IW: It was inspiring to meet someone with a very different approach to technology, an approach that was clearly working for her well. She chose her apparatus carefully. I think that online social networks are much less about friendship than they are about celebrity and microcelebrity; if you're not going to post witty entertaining tweets, I simply won't follow you. On Facebook everyone's a celebrity for fifteen minutes, per day. And then there's of course the somewhat creepy sensation of stalking and being stalked while on social networks, something that everyone agrees on, but that only makes it slightly less weird.

NV: You had mentioned to me there was also this link between online social networks and the mapping of social interaction, was it in Iraq?

IW: Well setting aside the knowledge that Facebook was funded very early on by holding companies owned by the CIA, yes: there's a technology that was developed a few years back called the Human Terrain System. It was a kind of military Facebook for Iraq. U.S. soldiers could build profiles of the people around them to help navigate social systems at play; I think the project got cancelled, but I'm sure that the concept lives on in other projects. This one was produced by a military contractor.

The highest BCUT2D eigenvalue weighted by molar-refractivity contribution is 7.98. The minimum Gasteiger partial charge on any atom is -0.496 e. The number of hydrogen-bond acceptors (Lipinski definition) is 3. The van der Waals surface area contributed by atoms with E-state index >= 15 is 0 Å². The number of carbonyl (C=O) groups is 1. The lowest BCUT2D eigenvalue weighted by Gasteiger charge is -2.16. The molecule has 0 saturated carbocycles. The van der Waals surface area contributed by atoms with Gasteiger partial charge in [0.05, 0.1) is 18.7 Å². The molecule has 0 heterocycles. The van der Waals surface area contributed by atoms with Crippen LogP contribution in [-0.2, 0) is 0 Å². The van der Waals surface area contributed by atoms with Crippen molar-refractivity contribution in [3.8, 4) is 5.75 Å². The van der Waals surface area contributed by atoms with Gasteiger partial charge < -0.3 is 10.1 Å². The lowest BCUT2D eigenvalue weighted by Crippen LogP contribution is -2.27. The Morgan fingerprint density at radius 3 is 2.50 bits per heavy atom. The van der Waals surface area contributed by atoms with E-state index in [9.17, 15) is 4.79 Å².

NV: So people didn't create their own profiles, they were profiles set up by soldiers representing people. Were people tracked or observed in life and then those observations were fed into an online network illustrating it?

IW: Sorry, mistake: it looks like it was designed by the military and it's still in use: http://humanterrainsystem.army.mil/ A unidirectional military Facebook, a way to perform "social science research" in a warzone. So for the military, people with high "betweenness centrality" in their system would be very important in understanding how information flows, in getting information out to the city as a whole, or for tracking down wanted persons.

NV: Have you seen Avatar?